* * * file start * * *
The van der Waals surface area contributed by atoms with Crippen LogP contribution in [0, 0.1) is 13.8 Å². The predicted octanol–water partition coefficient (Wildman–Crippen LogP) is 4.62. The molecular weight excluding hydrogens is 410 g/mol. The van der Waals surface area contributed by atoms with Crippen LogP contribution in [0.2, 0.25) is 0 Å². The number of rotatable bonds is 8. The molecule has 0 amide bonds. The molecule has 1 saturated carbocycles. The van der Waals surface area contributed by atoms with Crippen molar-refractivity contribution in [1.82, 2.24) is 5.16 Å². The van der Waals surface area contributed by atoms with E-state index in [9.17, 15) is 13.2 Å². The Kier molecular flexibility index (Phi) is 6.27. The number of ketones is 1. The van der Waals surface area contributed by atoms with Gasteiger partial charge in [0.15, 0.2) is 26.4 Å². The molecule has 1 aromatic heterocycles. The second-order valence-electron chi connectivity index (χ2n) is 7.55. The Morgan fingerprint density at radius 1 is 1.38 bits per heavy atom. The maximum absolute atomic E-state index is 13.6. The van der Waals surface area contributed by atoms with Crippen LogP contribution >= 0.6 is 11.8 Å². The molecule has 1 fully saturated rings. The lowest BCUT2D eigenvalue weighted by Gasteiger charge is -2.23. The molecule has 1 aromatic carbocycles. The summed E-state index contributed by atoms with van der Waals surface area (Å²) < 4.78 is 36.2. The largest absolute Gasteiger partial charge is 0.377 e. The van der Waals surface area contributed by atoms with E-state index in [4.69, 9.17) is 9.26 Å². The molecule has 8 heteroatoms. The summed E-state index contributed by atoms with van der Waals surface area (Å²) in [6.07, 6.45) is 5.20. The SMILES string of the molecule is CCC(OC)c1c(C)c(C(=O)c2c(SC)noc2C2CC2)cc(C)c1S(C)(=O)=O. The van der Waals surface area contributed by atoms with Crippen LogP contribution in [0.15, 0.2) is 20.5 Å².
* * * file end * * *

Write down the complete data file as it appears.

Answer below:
The van der Waals surface area contributed by atoms with Crippen LogP contribution in [0, 0.1) is 13.8 Å². The predicted octanol–water partition coefficient (Wildman–Crippen LogP) is 4.62. The molecular weight excluding hydrogens is 410 g/mol. The van der Waals surface area contributed by atoms with Crippen LogP contribution in [0.2, 0.25) is 0 Å². The number of rotatable bonds is 8. The molecule has 0 amide bonds. The molecule has 1 saturated carbocycles. The van der Waals surface area contributed by atoms with Crippen molar-refractivity contribution in [1.82, 2.24) is 5.16 Å². The van der Waals surface area contributed by atoms with E-state index in [9.17, 15) is 13.2 Å². The Kier molecular flexibility index (Phi) is 6.27. The number of ketones is 1. The van der Waals surface area contributed by atoms with Gasteiger partial charge in [0.15, 0.2) is 26.4 Å². The molecule has 1 aromatic heterocycles. The second-order valence-electron chi connectivity index (χ2n) is 7.55. The Morgan fingerprint density at radius 1 is 1.38 bits per heavy atom. The maximum absolute atomic E-state index is 13.6. The van der Waals surface area contributed by atoms with Crippen LogP contribution >= 0.6 is 11.8 Å². The molecule has 1 fully saturated rings. The lowest BCUT2D eigenvalue weighted by Gasteiger charge is -2.23. The molecule has 1 aromatic carbocycles. The summed E-state index contributed by atoms with van der Waals surface area (Å²) < 4.78 is 36.2. The largest absolute Gasteiger partial charge is 0.377 e. The van der Waals surface area contributed by atoms with E-state index in [4.69, 9.17) is 9.26 Å². The molecule has 8 heteroatoms. The summed E-state index contributed by atoms with van der Waals surface area (Å²) in [6.07, 6.45) is 5.20. The SMILES string of the molecule is CCC(OC)c1c(C)c(C(=O)c2c(SC)noc2C2CC2)cc(C)c1S(C)(=O)=O. The van der Waals surface area contributed by atoms with Crippen LogP contribution in [0.15, 0.2) is 20.5 Å².